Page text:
Once most teenagers hit high school, they quickly grow used to hearing advice about college. "Find out what majors you're interested in"; "Think about where you want to live" and "Research different schools" are among the most common phrases thrown at us. As teens get older, it becomes increasingly important to visit the colleges that are of top interest to them. Fortunately for me, I had the privilege of spending much of this past July attending a precollege program at the School of Visual Arts in New York City.
The school is located in the middle of Manhattan. As its name suggests, it is an art school, supporting majors such as fine arts, graphic design, animation, photography and the like. A friend who heard I was interested in New York City informed me of this school, and after doing some research on it, I discovered it offered a three-week summer program to high school students.
My parents agreed it would be a good opportunity to experience college, decide if I definitely wanted to go into art, and find out if I truly liked living in New York City (not to mention it was also worth three college credits).
One of the first things I was introduced to upon arriving at the School of Visual Arts was dorm life. The building that I stayed in consisted of apartment-style suites, made up of three bedrooms (two people to a room), two bathrooms and a kitchen. I learned quickly that it is hard to keep a dorm with five other people clean and organized.
In the dorm, I had to be responsible for myself. I had to wake up on my own each morning rather than have my mother drag me out of bed, and I was the only person who could wash my dishes and clothes. I had to buy my groceries. No one was there to remind me that I needed to clean or shop before I ran out of stuff to wear or food to eat.
I arrived at SVA on a Sunday, and classes started the following Monday morning. I was participating in the 3-D Graphic Design program, which consisted of three different art classes -- Drawing on Location, Sculpture, and a computer class where we worked with Photoshop and InDesign -- one per week. Each day, class started at 9 and ended at 4.
Three weeks at SVA also exposed me to a variety of different people. In that time, I came in contact with teens from all over the world. I discovered it was easy to talk to people. Since no one knew each other, everyone was eager to make new friends. It was refreshing to be around so many people who had an interest in art, and exciting to talk to people from different places.
One of the highlights of this program was living in New York City. SVA is not far from the Empire State Building, but the area is surprisingly calm and very safe. It's not full of tourists, so the streets are much less crowded than in areas such as Times Square and Central Park.
One thing I quickly became used to was walking. Subways are always an option, but they cost money, so I did a lot of walking to the different school buildings, restaurants and stores. Luckily, in New York City just about everything you need is within three blocks.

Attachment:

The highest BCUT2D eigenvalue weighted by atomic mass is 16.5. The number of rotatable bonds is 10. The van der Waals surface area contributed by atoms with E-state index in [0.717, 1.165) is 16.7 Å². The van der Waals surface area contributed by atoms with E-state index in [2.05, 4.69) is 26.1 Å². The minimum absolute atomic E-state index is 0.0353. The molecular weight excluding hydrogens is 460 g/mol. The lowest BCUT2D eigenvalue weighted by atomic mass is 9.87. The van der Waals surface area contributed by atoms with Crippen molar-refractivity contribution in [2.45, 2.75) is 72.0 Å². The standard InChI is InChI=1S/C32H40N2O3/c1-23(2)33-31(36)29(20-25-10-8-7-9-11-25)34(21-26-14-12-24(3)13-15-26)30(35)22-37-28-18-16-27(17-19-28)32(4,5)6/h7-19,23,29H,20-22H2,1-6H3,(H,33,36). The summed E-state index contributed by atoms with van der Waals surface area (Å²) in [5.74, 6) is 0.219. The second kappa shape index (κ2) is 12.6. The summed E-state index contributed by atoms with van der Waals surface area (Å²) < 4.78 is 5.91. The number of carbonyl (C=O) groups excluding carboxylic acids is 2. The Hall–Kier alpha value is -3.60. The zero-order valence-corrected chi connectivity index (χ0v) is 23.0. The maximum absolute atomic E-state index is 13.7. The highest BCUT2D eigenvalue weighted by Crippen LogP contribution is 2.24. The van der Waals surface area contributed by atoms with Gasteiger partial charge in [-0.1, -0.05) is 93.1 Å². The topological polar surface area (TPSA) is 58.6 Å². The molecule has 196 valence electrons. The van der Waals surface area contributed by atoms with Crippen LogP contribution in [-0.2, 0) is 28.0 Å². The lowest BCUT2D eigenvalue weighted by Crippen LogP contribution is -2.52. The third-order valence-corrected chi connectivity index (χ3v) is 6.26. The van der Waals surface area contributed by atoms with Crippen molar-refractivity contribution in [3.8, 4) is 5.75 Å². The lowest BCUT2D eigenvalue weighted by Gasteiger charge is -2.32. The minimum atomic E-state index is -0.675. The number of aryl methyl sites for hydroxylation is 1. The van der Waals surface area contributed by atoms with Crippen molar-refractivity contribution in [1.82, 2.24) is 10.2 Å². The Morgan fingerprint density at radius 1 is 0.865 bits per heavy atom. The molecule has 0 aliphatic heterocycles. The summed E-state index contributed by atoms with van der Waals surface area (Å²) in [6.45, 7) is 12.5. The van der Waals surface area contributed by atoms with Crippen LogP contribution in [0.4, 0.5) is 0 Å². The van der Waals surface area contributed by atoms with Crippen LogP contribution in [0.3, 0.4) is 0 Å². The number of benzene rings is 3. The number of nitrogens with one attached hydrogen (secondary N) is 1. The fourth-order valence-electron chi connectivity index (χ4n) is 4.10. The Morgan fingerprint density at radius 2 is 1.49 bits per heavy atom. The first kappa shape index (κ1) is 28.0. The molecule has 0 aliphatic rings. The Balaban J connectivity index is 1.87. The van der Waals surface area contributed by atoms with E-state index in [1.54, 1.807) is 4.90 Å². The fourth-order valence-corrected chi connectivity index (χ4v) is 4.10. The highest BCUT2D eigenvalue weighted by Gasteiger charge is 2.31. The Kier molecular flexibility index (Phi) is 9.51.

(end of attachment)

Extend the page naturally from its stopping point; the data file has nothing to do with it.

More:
The precollege program also offered many events to allow the students to experience what New York City is known for. Without having to pay for anything but a subway ride, I had the privilege of seeing four shows -- "West Side Story," "Stomp," "Rock of Ages" and the Blue Man Group -- the Guggenheim Museum and two movies. I also took trips to Times Square, Central Park and SoHo.
The benefits of the three-week stay are numerous, and I learned something from each element of the experience:
Of dorm life, I realized it definitely has its ups and downs. It was refreshing to be responsible for myself and gave me a taste of what I would have to do if I live away from home. I also decided I do not want to live in a dorm with five other people.
The classes gave me a pretty good idea of what I'll be signing up for if I decide to go into graphic design. I was also able to become familiar with the campus and experience what it would be like attending school there.
Although tiring, I decided I really enjoy city life. While some of my new friends concluded it was too much for them, I liked having everything I needed within walking distance, and there were so many things to do and see.
My visit to the School of Visual Arts answered pretty much every question I had concerning college. Participating in this program provided an experience that can't be found in a quick visit to a college open house or through online research.
Programs similar to SVA's are offered by many schools for many different areas of study. If a teenager ever comes across an opportunity like this, I strongly advise him or her to take it -- in fact, look for a college that offers it. It will provide an experience that is perhaps the best way to research college, and an experience you will never forget.
Alyssa Phillips is a senior at Immaculata Academy.